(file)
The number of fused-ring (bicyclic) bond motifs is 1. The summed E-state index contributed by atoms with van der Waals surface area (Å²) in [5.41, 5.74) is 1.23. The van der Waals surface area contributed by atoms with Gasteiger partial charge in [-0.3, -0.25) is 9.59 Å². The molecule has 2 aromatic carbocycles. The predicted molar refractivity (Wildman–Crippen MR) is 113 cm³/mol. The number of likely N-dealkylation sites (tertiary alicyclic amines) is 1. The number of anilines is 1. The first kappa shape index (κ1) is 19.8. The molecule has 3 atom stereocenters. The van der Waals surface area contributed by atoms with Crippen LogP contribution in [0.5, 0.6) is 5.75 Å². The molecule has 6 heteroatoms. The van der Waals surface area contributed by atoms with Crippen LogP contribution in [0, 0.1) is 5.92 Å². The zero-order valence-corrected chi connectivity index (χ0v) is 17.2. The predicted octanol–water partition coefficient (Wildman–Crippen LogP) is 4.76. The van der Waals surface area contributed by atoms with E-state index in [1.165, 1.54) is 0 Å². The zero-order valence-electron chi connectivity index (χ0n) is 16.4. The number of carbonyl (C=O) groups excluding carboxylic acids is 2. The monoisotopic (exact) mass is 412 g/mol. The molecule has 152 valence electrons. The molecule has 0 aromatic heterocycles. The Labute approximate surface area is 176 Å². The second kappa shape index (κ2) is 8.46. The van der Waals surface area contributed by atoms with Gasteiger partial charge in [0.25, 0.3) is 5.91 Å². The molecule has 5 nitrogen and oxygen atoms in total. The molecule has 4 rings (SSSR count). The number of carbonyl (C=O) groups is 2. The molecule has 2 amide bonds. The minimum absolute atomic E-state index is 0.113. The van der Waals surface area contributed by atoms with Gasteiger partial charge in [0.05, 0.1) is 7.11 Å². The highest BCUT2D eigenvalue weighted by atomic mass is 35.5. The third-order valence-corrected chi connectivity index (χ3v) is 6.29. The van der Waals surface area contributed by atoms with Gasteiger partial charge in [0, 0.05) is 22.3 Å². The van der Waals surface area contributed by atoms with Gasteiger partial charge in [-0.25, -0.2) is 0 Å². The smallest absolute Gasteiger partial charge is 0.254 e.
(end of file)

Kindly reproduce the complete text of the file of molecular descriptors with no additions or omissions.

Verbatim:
The number of fused-ring (bicyclic) bond motifs is 1. The summed E-state index contributed by atoms with van der Waals surface area (Å²) in [5.41, 5.74) is 1.23. The van der Waals surface area contributed by atoms with Gasteiger partial charge in [-0.3, -0.25) is 9.59 Å². The molecule has 2 aromatic carbocycles. The predicted molar refractivity (Wildman–Crippen MR) is 113 cm³/mol. The number of likely N-dealkylation sites (tertiary alicyclic amines) is 1. The number of anilines is 1. The first kappa shape index (κ1) is 19.8. The molecule has 3 atom stereocenters. The van der Waals surface area contributed by atoms with Crippen LogP contribution in [0.5, 0.6) is 5.75 Å². The molecule has 6 heteroatoms. The van der Waals surface area contributed by atoms with Crippen LogP contribution in [0, 0.1) is 5.92 Å². The zero-order valence-corrected chi connectivity index (χ0v) is 17.2. The predicted octanol–water partition coefficient (Wildman–Crippen LogP) is 4.76. The van der Waals surface area contributed by atoms with E-state index in [1.165, 1.54) is 0 Å². The zero-order valence-electron chi connectivity index (χ0n) is 16.4. The number of carbonyl (C=O) groups excluding carboxylic acids is 2. The monoisotopic (exact) mass is 412 g/mol. The molecule has 152 valence electrons. The molecule has 0 aromatic heterocycles. The Labute approximate surface area is 176 Å². The second kappa shape index (κ2) is 8.46. The van der Waals surface area contributed by atoms with Gasteiger partial charge in [0.25, 0.3) is 5.91 Å². The molecule has 5 nitrogen and oxygen atoms in total. The molecule has 4 rings (SSSR count). The number of carbonyl (C=O) groups is 2. The molecule has 2 amide bonds. The minimum absolute atomic E-state index is 0.113. The van der Waals surface area contributed by atoms with Gasteiger partial charge in [0.05, 0.1) is 7.11 Å². The highest BCUT2D eigenvalue weighted by atomic mass is 35.5. The third-order valence-corrected chi connectivity index (χ3v) is 6.29. The van der Waals surface area contributed by atoms with Gasteiger partial charge in [0, 0.05) is 22.3 Å². The van der Waals surface area contributed by atoms with Gasteiger partial charge in [-0.25, -0.2) is 0 Å². The smallest absolute Gasteiger partial charge is 0.254 e.